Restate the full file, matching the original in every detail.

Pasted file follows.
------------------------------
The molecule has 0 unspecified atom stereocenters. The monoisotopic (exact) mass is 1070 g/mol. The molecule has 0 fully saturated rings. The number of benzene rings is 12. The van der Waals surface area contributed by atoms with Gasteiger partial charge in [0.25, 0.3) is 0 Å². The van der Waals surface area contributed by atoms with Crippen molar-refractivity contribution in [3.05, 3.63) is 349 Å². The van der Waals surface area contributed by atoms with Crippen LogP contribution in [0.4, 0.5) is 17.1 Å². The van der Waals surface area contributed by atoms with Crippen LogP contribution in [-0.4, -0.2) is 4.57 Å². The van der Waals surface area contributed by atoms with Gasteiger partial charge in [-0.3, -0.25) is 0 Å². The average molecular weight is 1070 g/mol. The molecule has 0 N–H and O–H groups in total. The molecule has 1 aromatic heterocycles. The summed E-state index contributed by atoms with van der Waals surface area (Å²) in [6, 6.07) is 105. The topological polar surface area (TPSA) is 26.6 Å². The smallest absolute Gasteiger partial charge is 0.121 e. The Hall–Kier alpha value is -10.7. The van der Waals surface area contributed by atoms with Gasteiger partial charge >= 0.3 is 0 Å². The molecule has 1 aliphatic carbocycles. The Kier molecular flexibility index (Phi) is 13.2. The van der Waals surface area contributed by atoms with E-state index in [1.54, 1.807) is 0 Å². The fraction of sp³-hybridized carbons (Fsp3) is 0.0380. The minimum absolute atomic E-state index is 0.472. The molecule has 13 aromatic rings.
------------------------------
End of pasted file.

The molecule has 0 unspecified atom stereocenters. The monoisotopic (exact) mass is 1070 g/mol. The molecule has 0 fully saturated rings. The number of benzene rings is 12. The van der Waals surface area contributed by atoms with Gasteiger partial charge in [0.25, 0.3) is 0 Å². The van der Waals surface area contributed by atoms with Crippen molar-refractivity contribution in [3.05, 3.63) is 349 Å². The van der Waals surface area contributed by atoms with Crippen LogP contribution in [0.4, 0.5) is 17.1 Å². The van der Waals surface area contributed by atoms with Crippen LogP contribution in [-0.4, -0.2) is 4.57 Å². The van der Waals surface area contributed by atoms with Gasteiger partial charge in [-0.3, -0.25) is 0 Å². The average molecular weight is 1070 g/mol. The molecule has 0 N–H and O–H groups in total. The molecule has 1 aromatic heterocycles. The summed E-state index contributed by atoms with van der Waals surface area (Å²) in [6, 6.07) is 105. The topological polar surface area (TPSA) is 26.6 Å². The smallest absolute Gasteiger partial charge is 0.121 e. The Hall–Kier alpha value is -10.7. The van der Waals surface area contributed by atoms with Gasteiger partial charge >= 0.3 is 0 Å². The molecule has 1 aliphatic carbocycles. The Kier molecular flexibility index (Phi) is 13.2. The van der Waals surface area contributed by atoms with E-state index in [1.54, 1.807) is 0 Å². The fraction of sp³-hybridized carbons (Fsp3) is 0.0380. The minimum absolute atomic E-state index is 0.472. The molecule has 13 aromatic rings.